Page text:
Matthias Müller-Prove 4-June-2023
Published in The Future of Text Journal 2.7(2023): AI & VR before Apple’s ‘RealityPro’
- »The best way to predict the future is to invent it.«
History is perceived as a sequence of logical steps only through the rearview mirror. The brief compilation of computing events form 1963 onwards is no exception. Nonetheless, it is quite likely that 2023 will be seen as a significant year because it marks once again a shift in computing paradigms. We went from punch cards and command line interfaces (CLIs) to GUIs. Since the 1990s desktop windows coexist with browser windows to access the Web. Mobile touch devices are part of our daily life since the first decade of the millennium – the iPhone was introduced in 2007.
Paradigm shifts in interaction design do not replace the previous modalities. In fact they are all used in parallel today. [cf. Back to Childhood – Infantilisation of UI Design, 2011] Depending on the tasks, we still enter text commands at terminal shells or search engine’s textfields; we drag file icons around, and touch, swipe and pinch pixels behind glass. Voice commands basically swap keyboard input with speech recognition. Due to the emulation of a human conversation, the interaction feels even more natural – until some commands are not properly interpreted and the illusion falls apart. Users have to cope with it. The systems represent decades of development that are layered on top of each other. Usage is only intuitive for a very small scope – on a larger scale metaphors and command structures are far form coherent and consistent.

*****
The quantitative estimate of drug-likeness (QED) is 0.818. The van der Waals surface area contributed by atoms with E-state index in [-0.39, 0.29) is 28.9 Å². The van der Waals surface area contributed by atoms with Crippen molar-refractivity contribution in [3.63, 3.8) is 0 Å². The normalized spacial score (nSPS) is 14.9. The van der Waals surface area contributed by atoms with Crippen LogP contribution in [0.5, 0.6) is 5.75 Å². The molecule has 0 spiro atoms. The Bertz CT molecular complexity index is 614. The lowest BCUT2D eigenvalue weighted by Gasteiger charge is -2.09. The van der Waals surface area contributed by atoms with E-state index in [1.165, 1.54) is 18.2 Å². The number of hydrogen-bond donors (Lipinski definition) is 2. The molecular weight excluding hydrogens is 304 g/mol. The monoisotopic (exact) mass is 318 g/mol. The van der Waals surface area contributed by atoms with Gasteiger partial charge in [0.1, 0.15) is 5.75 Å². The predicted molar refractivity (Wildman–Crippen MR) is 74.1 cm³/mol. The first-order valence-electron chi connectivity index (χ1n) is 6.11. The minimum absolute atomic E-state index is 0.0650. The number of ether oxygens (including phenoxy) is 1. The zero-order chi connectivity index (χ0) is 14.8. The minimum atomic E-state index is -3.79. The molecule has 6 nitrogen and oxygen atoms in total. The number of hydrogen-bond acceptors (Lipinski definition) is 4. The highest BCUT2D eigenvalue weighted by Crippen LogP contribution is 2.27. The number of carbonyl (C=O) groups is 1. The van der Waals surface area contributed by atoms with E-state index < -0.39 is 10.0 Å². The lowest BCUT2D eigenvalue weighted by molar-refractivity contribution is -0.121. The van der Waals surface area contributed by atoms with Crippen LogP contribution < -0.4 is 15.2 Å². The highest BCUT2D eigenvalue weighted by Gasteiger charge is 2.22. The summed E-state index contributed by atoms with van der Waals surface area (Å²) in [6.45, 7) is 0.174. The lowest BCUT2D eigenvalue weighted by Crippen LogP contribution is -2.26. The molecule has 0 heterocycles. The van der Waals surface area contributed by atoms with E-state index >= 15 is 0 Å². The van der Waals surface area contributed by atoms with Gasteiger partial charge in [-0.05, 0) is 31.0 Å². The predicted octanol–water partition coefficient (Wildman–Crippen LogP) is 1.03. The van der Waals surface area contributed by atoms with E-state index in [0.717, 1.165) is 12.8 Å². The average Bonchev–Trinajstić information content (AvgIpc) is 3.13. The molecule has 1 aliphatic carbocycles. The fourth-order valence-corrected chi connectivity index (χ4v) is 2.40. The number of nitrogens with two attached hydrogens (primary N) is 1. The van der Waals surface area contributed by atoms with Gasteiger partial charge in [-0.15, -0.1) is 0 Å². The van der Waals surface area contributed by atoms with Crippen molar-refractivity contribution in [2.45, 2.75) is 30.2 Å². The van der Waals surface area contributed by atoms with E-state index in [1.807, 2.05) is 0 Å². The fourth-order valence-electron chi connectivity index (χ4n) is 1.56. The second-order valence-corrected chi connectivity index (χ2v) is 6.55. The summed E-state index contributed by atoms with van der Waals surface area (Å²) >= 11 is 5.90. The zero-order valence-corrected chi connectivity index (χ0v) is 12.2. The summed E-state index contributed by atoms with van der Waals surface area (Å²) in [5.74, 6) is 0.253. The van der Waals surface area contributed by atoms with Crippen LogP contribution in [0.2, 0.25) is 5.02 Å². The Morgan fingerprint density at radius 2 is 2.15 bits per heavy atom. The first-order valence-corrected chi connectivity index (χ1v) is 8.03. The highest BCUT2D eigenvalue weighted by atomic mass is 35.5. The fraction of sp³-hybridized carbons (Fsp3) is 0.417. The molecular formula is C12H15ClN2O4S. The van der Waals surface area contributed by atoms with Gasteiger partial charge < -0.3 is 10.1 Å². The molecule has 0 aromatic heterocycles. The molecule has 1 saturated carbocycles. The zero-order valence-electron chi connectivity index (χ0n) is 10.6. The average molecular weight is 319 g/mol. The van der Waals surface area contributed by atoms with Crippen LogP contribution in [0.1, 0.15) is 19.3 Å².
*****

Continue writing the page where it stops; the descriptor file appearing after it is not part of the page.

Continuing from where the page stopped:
2023: AI and VR
The research lab openAI has ignited an industry hype by launching chatGPT 3.5 last year and chatGPT 4 in 2023. Large language models and deep artificial neural networks generate text at a level of quality that seemed to be reserved for human abilities until now. By harvesting an average of all human writing, AI systems get better to “understand” the intention of their users and to respond in a seemingly reasonable and correct fashion. However, algorithmic philosophy does not yet provide a framework to describe what is happening in this area. Vint Cerf put it this way [Future of Text and AI, 20-Apr-2023]: